Chapter 1: Basic Blocks and Functions
Basic Blocks and Functions
Introduction and Overview
This section will outline the most common building blocks of GreenPAKs. Each macrocell type will be given an overview and may include simple techniques and applications for using the block. Further information on specific cells can be found in the particular GreenPAK’s datasheet, or the Help info within the GreenPAK Designer software.
Technique: Learning More About a Macrocell
This technique will work with any version of GreenPAK Designer.
This section provides a brief overview and several techniques for the most common blocks in GreenPAKs. However, it may happen that you wish to learn more about a specific macrocell. This can be done by selecting the macrocell in the GreenPAK Designer, then clicking the Information button (Figure 1) at the bottom-left of the Properties window.
Figure 1 Info Button
Overview: Digital Macrocells
Digital Macrocells are the basic functional components of any GreenPAK. They include:
Common Digital Macrocells:
- Look-Up Tables (LUTs)
- D Flip-Flop (DFF) / Latch
- Counter / Delay (CNT/DLY)
- I2C (many devices)
- SPI (select devices)
- Pattern Generator (PGEN)
- Pipe Delay
- Programmable delay (PDLY)
- Filter / Edge Detector
Many of the components in GreenPAK Designer can be selected to be one of multiple types of macrocells. This is indicated by the name of the digital macrocell: for example, “2-bit LUT0/DFF/LATCH0” can be, as the name implies, a LUT, DFF, or a Latch. The selection of macrocell type is configured using the Type option in the Properties window.
Figure 2 Digital Macrocells
Technique: Configuring Standard Logic w/ LUT Macrocells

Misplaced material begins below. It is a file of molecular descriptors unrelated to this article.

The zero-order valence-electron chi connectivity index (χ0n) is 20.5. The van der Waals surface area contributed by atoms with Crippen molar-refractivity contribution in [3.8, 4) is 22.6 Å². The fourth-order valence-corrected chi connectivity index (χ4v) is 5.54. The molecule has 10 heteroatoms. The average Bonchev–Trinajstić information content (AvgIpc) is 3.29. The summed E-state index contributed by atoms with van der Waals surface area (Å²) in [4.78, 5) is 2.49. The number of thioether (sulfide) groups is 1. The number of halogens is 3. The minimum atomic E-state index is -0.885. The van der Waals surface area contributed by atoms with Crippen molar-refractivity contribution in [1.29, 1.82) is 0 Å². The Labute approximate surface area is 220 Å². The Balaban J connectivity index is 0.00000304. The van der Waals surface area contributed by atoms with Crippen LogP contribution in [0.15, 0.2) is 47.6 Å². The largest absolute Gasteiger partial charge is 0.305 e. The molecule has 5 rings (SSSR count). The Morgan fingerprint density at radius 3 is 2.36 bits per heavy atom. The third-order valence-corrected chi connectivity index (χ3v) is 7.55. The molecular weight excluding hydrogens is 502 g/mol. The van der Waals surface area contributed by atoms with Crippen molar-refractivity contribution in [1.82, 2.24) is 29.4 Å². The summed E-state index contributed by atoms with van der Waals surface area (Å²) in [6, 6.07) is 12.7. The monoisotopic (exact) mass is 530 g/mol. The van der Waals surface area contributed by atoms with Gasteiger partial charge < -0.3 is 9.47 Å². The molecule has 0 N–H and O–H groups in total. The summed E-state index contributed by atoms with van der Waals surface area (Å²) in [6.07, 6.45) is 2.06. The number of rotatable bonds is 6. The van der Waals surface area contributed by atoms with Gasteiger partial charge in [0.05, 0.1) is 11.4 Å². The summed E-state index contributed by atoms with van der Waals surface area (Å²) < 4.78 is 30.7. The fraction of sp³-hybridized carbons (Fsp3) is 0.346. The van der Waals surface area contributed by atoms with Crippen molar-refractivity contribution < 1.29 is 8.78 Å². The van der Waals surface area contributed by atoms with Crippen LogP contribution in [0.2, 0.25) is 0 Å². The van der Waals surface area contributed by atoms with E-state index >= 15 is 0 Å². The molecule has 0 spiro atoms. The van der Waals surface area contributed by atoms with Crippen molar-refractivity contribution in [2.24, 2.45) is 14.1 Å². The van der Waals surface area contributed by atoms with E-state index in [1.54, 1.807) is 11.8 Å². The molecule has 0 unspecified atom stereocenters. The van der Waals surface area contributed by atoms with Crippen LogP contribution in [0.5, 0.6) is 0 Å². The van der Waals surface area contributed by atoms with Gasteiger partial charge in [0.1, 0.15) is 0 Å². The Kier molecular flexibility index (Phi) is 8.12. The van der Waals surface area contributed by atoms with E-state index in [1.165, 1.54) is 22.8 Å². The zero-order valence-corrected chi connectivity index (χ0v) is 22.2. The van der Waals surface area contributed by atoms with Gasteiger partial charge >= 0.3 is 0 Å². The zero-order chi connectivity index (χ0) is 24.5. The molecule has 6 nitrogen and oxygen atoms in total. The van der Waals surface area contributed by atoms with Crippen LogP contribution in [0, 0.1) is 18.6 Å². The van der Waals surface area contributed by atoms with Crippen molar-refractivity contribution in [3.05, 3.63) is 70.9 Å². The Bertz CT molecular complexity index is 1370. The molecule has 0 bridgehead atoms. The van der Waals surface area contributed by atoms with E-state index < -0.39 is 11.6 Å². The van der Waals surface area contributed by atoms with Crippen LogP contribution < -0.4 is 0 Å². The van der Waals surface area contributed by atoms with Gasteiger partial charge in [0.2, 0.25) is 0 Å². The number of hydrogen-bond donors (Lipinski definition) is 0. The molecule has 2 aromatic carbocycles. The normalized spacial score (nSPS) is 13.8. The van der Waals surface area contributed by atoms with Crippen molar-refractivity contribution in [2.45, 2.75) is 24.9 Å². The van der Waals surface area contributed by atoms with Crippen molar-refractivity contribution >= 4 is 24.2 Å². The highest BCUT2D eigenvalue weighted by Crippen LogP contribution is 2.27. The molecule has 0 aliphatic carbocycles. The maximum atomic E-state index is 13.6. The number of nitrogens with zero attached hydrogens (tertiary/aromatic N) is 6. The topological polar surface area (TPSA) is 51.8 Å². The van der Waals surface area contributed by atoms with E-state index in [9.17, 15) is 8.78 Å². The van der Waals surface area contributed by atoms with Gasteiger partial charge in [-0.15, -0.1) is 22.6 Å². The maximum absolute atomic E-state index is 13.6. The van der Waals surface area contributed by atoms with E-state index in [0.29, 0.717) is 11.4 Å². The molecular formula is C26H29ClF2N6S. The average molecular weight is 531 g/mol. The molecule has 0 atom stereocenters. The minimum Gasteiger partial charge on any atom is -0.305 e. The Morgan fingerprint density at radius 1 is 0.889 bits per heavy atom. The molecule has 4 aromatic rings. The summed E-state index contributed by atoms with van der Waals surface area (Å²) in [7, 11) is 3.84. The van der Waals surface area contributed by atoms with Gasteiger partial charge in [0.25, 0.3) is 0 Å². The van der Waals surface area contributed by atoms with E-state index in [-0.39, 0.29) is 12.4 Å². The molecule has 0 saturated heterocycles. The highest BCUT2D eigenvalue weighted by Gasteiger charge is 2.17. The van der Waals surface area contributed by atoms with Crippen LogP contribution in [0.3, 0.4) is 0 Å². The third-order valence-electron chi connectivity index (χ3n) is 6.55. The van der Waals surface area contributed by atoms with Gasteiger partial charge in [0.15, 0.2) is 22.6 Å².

This technique will work with any GreenPAK.
Look-up tables can be used in GreenPAK Designer to configure any digital logic for a two, three or four input, single output logic macrocell. The logic configuration can be edited in the Properties window.
Most logic implemented in GreenPAK designs is standardized logic, such as MUX, AND, OR, etc… To expedite these common configurations, the Properties window has a Standard gates option that can automatically convert the logic table into a standard gate configuration. If the Regular shape option is left unchecked the LUT shape will change to the standardized gate symbol.
Figure 3 Config for 3-bit LUT0
GreenPAK ICs contain at least two oscillators; the more recent models, such as the SLG46826, have three oscillators. The most common, non-divided frequencies of the oscillators within GreenPAK are:
- 2KHz low speed, low power oscillator
- 2MHz medium speed
- 25MHz high speed
Each oscillator has several outputs, each with several pre-dividers to allow flexibility in clocking. To save power Auto-power on allows you to turn off the oscillator when the clock is not needed.
More information about oscillators can be found by using the Information button when the component is selected.
Figure 4 Oscillators
Overview: Analog Comparators
Almost every GreenPAK is equipped with two or more analog comparators [ACMPs], each with two input sources; IN+ and IN-. The input source to each can be configured in the Properties window.
More information about analog comparators can be found by using the Information button when the component is selected.
Figure 5 ACMPs
Most I/Os within GreenPAK are very flexible. The I/O capabilities vary significantly from pin to pin and part to part, so a design concept should be mapped to the necessary pin configuration before committing to a specific GreenPAK IC.
Outputs can be configured to be Push-pull or open-drain in either a NMOS or PMOS configuration. A scaling factor, such as 2x, indicates that the output strength is doubled. Additionally, pull-up and pull-down resistor options of 10kΩ, 100kΩ, and 1MΩ are available on output pins.
Multiple input options are available as well, such as: Digital-In, Digital-In with Schmitt trigger, Low Voltage Digital-In and Analog-In. Analog in is used as an input to an ACMP.
Figure 7 Typical I/O Structure
Interconnection with GreenPAK Designer is easy. The system will guide you on which connections you can make. When you click on any connection point, the system:
- Highlights all available connections in green
- Gives you a “rubber band” connection that you can stretch to any of these green connection
- This results in a green wire to show you interconnections you have made
Figure 8 Interconnection